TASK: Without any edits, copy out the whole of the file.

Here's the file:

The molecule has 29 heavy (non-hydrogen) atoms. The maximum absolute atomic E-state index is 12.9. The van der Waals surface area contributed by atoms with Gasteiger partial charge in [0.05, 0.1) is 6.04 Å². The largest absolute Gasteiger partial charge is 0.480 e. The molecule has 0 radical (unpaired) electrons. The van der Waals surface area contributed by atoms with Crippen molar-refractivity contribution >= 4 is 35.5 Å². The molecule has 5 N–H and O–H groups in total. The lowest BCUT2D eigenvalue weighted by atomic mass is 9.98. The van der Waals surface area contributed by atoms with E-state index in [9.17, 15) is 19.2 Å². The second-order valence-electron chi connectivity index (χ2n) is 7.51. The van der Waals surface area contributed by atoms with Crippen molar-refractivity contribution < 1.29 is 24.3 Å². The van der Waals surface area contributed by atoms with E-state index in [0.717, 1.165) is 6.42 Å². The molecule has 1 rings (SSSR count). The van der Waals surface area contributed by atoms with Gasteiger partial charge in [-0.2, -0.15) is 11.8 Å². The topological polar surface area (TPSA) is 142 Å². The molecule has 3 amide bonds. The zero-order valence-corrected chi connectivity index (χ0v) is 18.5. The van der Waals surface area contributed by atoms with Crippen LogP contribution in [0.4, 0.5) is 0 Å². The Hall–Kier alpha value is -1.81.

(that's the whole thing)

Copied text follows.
The molecule has 29 heavy (non-hydrogen) atoms. The maximum absolute atomic E-state index is 12.9. The van der Waals surface area contributed by atoms with Gasteiger partial charge in [0.05, 0.1) is 6.04 Å². The largest absolute Gasteiger partial charge is 0.480 e. The molecule has 0 radical (unpaired) electrons. The van der Waals surface area contributed by atoms with Crippen molar-refractivity contribution >= 4 is 35.5 Å². The molecule has 5 N–H and O–H groups in total. The lowest BCUT2D eigenvalue weighted by atomic mass is 9.98. The van der Waals surface area contributed by atoms with E-state index in [9.17, 15) is 19.2 Å². The second-order valence-electron chi connectivity index (χ2n) is 7.51. The van der Waals surface area contributed by atoms with Crippen molar-refractivity contribution < 1.29 is 24.3 Å². The van der Waals surface area contributed by atoms with E-state index in [0.717, 1.165) is 6.42 Å². The molecule has 1 rings (SSSR count). The van der Waals surface area contributed by atoms with Gasteiger partial charge in [-0.2, -0.15) is 11.8 Å². The topological polar surface area (TPSA) is 142 Å². The molecule has 3 amide bonds. The zero-order valence-corrected chi connectivity index (χ0v) is 18.5. The van der Waals surface area contributed by atoms with Crippen LogP contribution in [0.4, 0.5) is 0 Å². The Hall–Kier alpha value is -1.81.